Keo Hành Thiện Pagoda is one of the most ancient pagodas in Việt Nam whose architecture has been preserved intact over its 400 year-old history. — Photo vuanhiepanh.com
NAM ĐỊNH Keo Hành Thiện Pagoda in the northern province of Nam Định received a National Intangible Cultural Heritage certificate yesterday.
The ceremony also kicked off the Keo Hành Thiện Pagoda Festival 2019.
According to Trần Lê Đoài, vice chairman of Nam Định Province’s People’s Committee, the ancient pagoda, which dates back to the Lý Dynasty (1009–1225), was a space for villagers to pay tribute to Zen master Dương Không Lộ who significantly contributed to the development of the Buddhist Sangha of Việt Nam during the Lý Dynasty.
“The National Intangible Cultural Heritage recognition will promote the historical, cultural and architectural values of Keo Hành Thiện Pagoda,” he said.
State management on preserving, protecting and promoting the values of the festival must be tightened to make it an attractive destination, which would help to boost local tourism, he added.
Legend has it the pagoda was originally built in bronze by Dương Không Lộ along the banks of the Red River in 1061 during King Lý Thánh Tông reign.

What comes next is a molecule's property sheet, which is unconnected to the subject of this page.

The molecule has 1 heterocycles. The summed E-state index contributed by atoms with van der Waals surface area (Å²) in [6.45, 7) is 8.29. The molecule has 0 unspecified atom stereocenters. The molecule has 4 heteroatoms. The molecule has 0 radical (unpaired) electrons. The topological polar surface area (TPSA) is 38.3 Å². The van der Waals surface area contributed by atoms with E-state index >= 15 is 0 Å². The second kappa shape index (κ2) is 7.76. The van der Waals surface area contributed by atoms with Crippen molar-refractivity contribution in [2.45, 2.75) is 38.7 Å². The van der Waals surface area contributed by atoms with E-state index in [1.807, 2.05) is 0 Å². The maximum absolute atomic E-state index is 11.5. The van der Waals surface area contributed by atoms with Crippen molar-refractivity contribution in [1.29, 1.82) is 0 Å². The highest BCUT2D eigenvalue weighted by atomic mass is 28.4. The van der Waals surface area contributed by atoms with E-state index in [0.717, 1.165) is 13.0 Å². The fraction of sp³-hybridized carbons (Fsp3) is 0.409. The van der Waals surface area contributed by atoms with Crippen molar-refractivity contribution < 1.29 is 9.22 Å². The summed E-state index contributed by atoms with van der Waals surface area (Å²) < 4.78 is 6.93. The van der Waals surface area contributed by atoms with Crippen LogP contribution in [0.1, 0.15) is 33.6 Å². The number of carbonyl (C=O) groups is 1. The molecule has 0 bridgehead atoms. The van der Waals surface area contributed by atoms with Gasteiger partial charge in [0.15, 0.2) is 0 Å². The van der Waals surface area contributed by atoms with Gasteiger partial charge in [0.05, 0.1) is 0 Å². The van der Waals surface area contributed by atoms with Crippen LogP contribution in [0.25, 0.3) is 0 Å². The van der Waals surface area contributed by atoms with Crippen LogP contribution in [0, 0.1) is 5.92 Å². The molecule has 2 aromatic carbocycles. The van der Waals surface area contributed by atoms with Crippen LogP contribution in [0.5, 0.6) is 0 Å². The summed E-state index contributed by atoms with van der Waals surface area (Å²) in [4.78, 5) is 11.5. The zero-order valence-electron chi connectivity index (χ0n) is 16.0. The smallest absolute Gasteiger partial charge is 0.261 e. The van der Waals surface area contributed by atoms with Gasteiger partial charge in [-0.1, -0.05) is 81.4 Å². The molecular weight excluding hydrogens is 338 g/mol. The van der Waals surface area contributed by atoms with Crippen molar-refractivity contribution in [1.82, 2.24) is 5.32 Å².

It was initially known as Nghiêm Quang Tự and then renamed Thần Quang Tự in 1167. It was also known as Keo Pagoda following the Chinese-transcribed Vietnamese name for Giao Thủy District.
After standing for nearly 500 years, the Red River flooded Giao Thủy Village where the pagoda was located in 1611. The villagers relocated to establish Hành Thiện Village and built a new pagoda.
It is one of the oldest pagodas in Việt Nam, covering 58,000sq.m in Xuân Trường District's Xuân Hồng Commune.
Many ancient historical items dating back to the 17th century are still being preserved in the pagoda such as altars, bells, and Han-scripted books about the pagoda.
The Keo Hành Thiện Festival, which includes traditional ceremonies, folk games and a boat race, will end on October 14. VNS